The Final Hours of Half-Life

Part 1 - Introduction
Part 2 - The Microsoft
Part 3 - The Valve
Part 4 - Reassembling
            the Pieces
Part 5 - Squashing the
            Final Bug
The Public Debut
"We did a lot of growing up in public," admits Gabe Newell. When Valve and Sierra jointly announced the game last year, they released two screenshots that bear little resemblance to the images in the final game. And that's a good thing. "The screenshots we put out when we announced the game were terrible," concedes Newell.

Time passed, and the images got better. At the 1997 Electronic Entertainment Expo, Valve had a tremendous showing, demonstrating its high-end AI and Birdwell's skeletal animation system. "We had pretty interesting technology to show what we were doing with the Quake engine," says Newell, "but we didn't have the game yet."

Houndeyes populated the second publicly released screenshot, which Newell admits, was "terrible."
That didn't stop the press or buyers from christening Half-Life as the Next Big Thing. Rumors had the number of preorders for Half-Life in the hundreds of thousands of units after the game was shown at E3. It was even voted as a "Best Game" at the show despite the fact that there wasn't really much of a game on display. The reaction was misguided, but understandable. Awash in a sea of Quake clones, the media was so excited to see original thinking in the genre, it wanted to support the product as much as it could.

"The early showings and screenshots [of Half-Life] never really got us very excited."

- John Carmack of id Software.
Not everyone was so optimistic. John Carmack at id Software remembers that he was still very skeptical about Half-Life: "For whatever reasons, Half-Life was the license we paid the least attention to during development. The early showings and screenshots never really got us very excited."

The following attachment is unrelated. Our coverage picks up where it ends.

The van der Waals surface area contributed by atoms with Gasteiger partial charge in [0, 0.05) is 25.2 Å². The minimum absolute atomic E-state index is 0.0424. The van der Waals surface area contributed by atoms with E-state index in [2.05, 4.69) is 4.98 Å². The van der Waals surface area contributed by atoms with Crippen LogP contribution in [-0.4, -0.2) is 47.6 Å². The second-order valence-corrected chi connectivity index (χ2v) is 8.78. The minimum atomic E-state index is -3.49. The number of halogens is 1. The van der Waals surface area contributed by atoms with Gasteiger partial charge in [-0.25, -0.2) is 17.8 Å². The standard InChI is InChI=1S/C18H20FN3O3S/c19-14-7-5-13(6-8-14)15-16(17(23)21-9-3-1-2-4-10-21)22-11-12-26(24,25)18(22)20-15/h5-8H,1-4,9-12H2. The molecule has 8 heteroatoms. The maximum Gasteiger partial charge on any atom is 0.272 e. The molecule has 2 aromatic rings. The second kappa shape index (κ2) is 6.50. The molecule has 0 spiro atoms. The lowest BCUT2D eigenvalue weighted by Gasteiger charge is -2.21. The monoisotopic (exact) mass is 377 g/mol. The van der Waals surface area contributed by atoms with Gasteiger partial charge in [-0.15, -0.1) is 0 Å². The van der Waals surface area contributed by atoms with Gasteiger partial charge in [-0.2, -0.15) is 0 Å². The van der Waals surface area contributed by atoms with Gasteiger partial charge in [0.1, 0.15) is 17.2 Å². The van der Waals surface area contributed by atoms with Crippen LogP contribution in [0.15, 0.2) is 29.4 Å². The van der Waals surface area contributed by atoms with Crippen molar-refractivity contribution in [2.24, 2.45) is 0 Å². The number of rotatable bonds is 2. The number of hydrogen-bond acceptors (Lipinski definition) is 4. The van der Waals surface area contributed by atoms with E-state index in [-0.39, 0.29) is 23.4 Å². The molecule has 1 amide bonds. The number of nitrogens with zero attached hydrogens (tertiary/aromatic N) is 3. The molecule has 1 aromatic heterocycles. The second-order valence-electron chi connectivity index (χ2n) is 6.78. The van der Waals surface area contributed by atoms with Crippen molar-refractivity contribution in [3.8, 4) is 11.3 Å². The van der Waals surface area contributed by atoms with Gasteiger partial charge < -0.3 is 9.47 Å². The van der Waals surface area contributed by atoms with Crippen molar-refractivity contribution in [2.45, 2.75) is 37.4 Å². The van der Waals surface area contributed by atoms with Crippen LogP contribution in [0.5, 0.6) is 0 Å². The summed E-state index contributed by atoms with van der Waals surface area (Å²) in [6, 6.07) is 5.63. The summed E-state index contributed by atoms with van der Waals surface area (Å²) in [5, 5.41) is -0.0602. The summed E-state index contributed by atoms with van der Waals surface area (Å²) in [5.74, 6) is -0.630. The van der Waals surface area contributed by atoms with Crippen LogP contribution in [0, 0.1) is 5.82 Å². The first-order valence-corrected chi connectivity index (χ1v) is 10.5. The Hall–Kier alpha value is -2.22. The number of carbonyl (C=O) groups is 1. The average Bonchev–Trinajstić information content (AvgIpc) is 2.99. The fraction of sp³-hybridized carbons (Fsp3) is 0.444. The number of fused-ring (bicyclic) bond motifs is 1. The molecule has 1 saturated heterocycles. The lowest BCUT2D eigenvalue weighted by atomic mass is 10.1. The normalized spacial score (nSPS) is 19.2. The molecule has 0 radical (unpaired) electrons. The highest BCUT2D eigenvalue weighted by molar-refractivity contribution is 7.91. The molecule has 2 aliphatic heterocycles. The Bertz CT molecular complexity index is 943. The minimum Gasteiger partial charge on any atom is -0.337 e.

Scripted sequences such as this one were shown at E3 and won over critics.
Energized by its success at the show, the team pushed forward with development in hopes of getting Half-Life ready for the holiday season. As Scott Lynch at Sierra Studios remembers, "The big competition last year was Quake II, and there was a lot of push to get our game out there to go head to head with it."

Levels such as this one had to be completely scrapped because they didnít live up to expectations.
It wasn't to be. By August of 1997, Valve recognized that finishing the game for the holidays would mean making major compromises on the product. "We realized that to make Christmas, we would have to give up a bunch of stuff we wanted to do," explains Newell. "We had to make a decision about what way we wanted to go, and it was a scary decision. We're a self-funded company, so when we pay people's salaries, I write a check out of my personal checking account."

Money wasn't the only concern. The relationship with Sierra Studios was also conceivably at risk. Half-Life was supposed to be its biggest game of the year, but it wasn't going to be ready. The massive wheels of promotion and PR had already started to turn, and now the company had to put the brakes on. It seemed like a disaster.

The bull-chicken enemy shown here would eventually be re-designed.
Actually, it was the best thing that could have happened. With the holiday pressure off, Valve could spend time evaluating its progress, painfully reviewing every aspect of the game. In essence, the work on Half-Life was weighed in the balance. And it was found wanting. Near the end 1997, privately and behind closed doors, Valve decided that most of its work - including the work on levels and AI - would be completely scrapped. It just wasn't working.

Next: Part 4 - Reassembling the Pieces